Have clay base soil, what can I do if I want to plant bushes?

What bushes can I plant that can tolerate wet roots? Drainage is poor in clay soil, even though we have tried to put in a lot of soil on top of the clay.
  6 answers
  • Hillela G. Hillela G. on May 30, 2017
    You can try ivy, hosta, vinca, ajuga, aucuba, dryopteris (fern) and Japanese anemones to fill shade gardens. Plus shrubs like viburnum, hydrangea, mahonia and chaenomeles all like clay soil in partial shade

  • Lori Lori on May 30, 2017
    they make a clay enhancer. it breaks down the clay and makes it more manageable. I had this problem in a previous home. I forget the name but if you have a nursery near you, they should have. anything to break it down, peat moss,manure,etc.

  • Mar20120313 Mar20120313 on May 30, 2017
    Forsythia thrives in this environment. They are very hardy and have yellow flowers in spring. They do require trimming one or two times a year. They make a good privacy barrier if you let them grow.

  • Trixie63 Trixie63 on May 30, 2017
    I live in zone 6a and have the most clayiest clay soil! I can grow burning bush, weigelia, any hydrangea, viburnum, forsythia, and cottoneater. Good luck head to a nursery that marks down their plants and for $3.00 give some a try!

  • Rozmund Rozmund on May 31, 2017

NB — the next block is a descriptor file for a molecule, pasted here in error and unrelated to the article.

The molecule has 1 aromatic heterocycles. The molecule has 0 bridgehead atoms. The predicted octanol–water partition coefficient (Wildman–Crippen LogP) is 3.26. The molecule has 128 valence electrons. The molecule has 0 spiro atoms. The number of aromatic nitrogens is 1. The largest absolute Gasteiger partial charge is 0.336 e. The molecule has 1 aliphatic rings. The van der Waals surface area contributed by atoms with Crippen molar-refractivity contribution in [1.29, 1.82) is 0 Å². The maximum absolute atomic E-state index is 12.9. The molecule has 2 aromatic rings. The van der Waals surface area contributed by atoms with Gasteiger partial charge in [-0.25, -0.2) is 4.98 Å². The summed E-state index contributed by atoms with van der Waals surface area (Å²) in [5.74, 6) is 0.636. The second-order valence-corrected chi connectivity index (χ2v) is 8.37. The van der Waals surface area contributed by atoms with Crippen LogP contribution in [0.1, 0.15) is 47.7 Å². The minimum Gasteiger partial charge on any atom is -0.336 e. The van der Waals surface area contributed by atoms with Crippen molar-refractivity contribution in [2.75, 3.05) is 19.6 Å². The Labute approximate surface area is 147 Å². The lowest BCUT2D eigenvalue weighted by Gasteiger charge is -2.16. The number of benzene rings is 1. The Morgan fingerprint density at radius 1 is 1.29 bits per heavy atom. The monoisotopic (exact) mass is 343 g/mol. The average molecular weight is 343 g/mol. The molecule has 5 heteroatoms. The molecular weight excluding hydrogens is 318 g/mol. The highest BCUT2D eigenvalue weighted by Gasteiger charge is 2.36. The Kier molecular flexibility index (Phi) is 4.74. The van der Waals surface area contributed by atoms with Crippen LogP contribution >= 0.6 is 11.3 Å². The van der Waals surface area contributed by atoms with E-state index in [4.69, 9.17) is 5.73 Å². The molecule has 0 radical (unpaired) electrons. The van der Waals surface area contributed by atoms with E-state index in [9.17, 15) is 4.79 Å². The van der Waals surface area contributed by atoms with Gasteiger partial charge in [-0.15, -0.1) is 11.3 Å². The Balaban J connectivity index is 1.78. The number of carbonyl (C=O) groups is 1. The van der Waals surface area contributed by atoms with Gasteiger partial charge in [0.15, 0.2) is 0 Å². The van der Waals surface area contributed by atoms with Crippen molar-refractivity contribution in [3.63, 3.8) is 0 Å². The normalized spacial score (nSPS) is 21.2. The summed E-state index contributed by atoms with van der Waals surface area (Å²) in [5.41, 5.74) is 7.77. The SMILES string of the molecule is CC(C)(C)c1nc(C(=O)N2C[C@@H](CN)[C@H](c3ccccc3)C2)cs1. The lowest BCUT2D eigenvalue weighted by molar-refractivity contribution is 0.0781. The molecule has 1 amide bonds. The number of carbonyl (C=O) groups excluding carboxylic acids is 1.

Plant one River Birch Clump where the soil is the wettest...every few inches where you want to plant your floral garden wonder, remove a core of soil about one inch in diameter and fill with small stones....or limestone screening...this will allow the water that accumulates to drain away from roots nicely, and eventually those roots, the worms, and clay will all live in harmony...OR, dig out holes of clay, remove, and refill with pure peat moss....water in well...clay soil may appear to us to be a problem but it is very nutritious to plant roots...take your clay soil - place in a tub of some sort, break up fine...and add manure....doesn't matter what kind...horse, chicken,mushroom, lamb....all to be found on a Sunday drive...if there is straw in with it , even better...When I do this, I mix it up so that it has lost the ability to clump.....when that goal is reached, it is perfect to be piled up around all those fine hair like roots, starving to get out of their pots.....hope you have fun...once done you can forget about it...here is another little tip....speed of drainage....when you dig a hole let's say to transplant a one or two gallon sized root ball...this would be for a more mature bush, or perennial clump...with the hose fill the hole quickly ...if it drains really slowly....you need to make it larger than normal and fill the bottom with small stones..keep testing the draining time...water stuck in a hole for 36 hours before it drains away will send new roots into shock...and start them rotting..especially after constant rains...or property that is lower than the home...or near a downspout..you get my meaning here...they will never reach their full potential - also notice that the soil the plant was grown in is usually soft, with lots of little white pearl-lite added to retain moisture - this makes it easier for the staffers to handle plants that stay in a pot for awhile...water drains away quickly, but some moisture is retained via the pearl lite as it can get pretty hot sitting in a dark green or black pot...if you have read any of my other postings you will get the idea that while I love flowers, gardening in general, for me the toil with so many huge rewards starts with the soil....what we don't see is where all the action is...and plants react to what makes them healthy or unhealthy... When they are healthy, and their specific needs are met, they can fend off bugs all by themselves...oh, just remembered another tip....NEVER WATER OVERHEAD after supper...the plant foliage must be dry - wet plants are easy pickings for crawling and flying insects that come out at sun down...they hide all day...I recall one early morning walking along my flower beds before the sun actually came out and seeing slug tracks everywhere...but not a slug to be seen, so I knew they had been active, munching away at night...SO THAT NIGHT...after the sun had set, I put on my flashlight head band and went slug picking...rubber gloves, a bucket of salt water...and plunk, plunk, plunk...cruel I know..but necessary..slug loves moisture..makes it easier for them to slide along...they don't have to produce their own stuff to slide along... no need to purchase slug bait..but you can if that is your choice...I just like doing it my way...after 3 or 4 evenings of slugging....they simply vanished...guess I was able to catch the females...there was a time when it wasn't a problem..we had frogs and toads who ate them...but since all of the spraying of trees to harness their infestations, mosquito spraying, etc..these little guys have all but disappeared...even though we had a pond....they could not escape the chemical drift...no tad polls for my great grand kids to catch..no bull frogs left to sing ... we are losing alot...bees, butterflies, small birds that do not migrate...dragon flies who love mosquitoes are down in numbers, praying mantis are almost gone..haven't seen one in year...does anyone else find the same conditions in their areas...if you still have these creatures, consider yourselves lucky.... but what has survived are the moths...which of course do lay the eggs, that create the larvae that eat our plants - they will descend en masse - some of them are quite beautiful too, but they are not butterflies which are beneficial... if you do happen to notice a lot of moths in your garden...check your plant leaves carefully for holes..they usually lay their eggs on the under side of leaves...to protect them from UvA,and UvB rays of the sun...if you see a cluster of very very neatly layed eggs, just pluck the entire leaf off the plant...flower or veggie...and destroy...they can hatch within hours of being layed....so putting it off is not an option - you can appreciate why farmers do so much spraying...it is a battle field out there...but that's what we are, "gardening warriors"....enjoy